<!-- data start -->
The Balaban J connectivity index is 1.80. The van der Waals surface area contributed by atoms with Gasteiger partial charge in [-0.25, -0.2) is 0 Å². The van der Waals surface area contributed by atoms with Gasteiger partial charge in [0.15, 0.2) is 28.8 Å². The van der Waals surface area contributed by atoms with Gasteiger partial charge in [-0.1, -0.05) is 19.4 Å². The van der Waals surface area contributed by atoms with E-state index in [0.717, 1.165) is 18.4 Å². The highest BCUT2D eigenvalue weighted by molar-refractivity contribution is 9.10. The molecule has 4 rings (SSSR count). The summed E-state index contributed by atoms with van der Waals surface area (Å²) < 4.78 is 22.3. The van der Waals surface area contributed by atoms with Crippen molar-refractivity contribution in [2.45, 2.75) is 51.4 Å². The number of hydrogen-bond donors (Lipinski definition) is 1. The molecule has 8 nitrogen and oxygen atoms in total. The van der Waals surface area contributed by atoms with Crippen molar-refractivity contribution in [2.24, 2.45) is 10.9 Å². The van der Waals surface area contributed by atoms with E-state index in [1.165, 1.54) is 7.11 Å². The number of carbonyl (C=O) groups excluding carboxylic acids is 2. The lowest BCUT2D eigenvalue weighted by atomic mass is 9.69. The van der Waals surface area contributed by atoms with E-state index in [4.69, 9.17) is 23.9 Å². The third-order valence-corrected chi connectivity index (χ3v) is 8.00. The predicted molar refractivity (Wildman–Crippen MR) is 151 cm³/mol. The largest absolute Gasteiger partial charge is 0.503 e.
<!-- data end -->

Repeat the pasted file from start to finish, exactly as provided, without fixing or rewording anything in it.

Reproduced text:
The Balaban J connectivity index is 1.80. The van der Waals surface area contributed by atoms with Gasteiger partial charge in [-0.25, -0.2) is 0 Å². The van der Waals surface area contributed by atoms with Gasteiger partial charge in [0.15, 0.2) is 28.8 Å². The van der Waals surface area contributed by atoms with Gasteiger partial charge in [-0.1, -0.05) is 19.4 Å². The van der Waals surface area contributed by atoms with E-state index in [0.717, 1.165) is 18.4 Å². The highest BCUT2D eigenvalue weighted by molar-refractivity contribution is 9.10. The molecule has 4 rings (SSSR count). The summed E-state index contributed by atoms with van der Waals surface area (Å²) < 4.78 is 22.3. The van der Waals surface area contributed by atoms with Crippen molar-refractivity contribution in [2.45, 2.75) is 51.4 Å². The number of hydrogen-bond donors (Lipinski definition) is 1. The molecule has 8 nitrogen and oxygen atoms in total. The van der Waals surface area contributed by atoms with Crippen molar-refractivity contribution in [2.24, 2.45) is 10.9 Å². The van der Waals surface area contributed by atoms with E-state index in [1.165, 1.54) is 7.11 Å². The number of carbonyl (C=O) groups excluding carboxylic acids is 2. The lowest BCUT2D eigenvalue weighted by atomic mass is 9.69. The van der Waals surface area contributed by atoms with E-state index in [4.69, 9.17) is 23.9 Å². The third-order valence-corrected chi connectivity index (χ3v) is 8.00. The predicted molar refractivity (Wildman–Crippen MR) is 151 cm³/mol. The largest absolute Gasteiger partial charge is 0.503 e.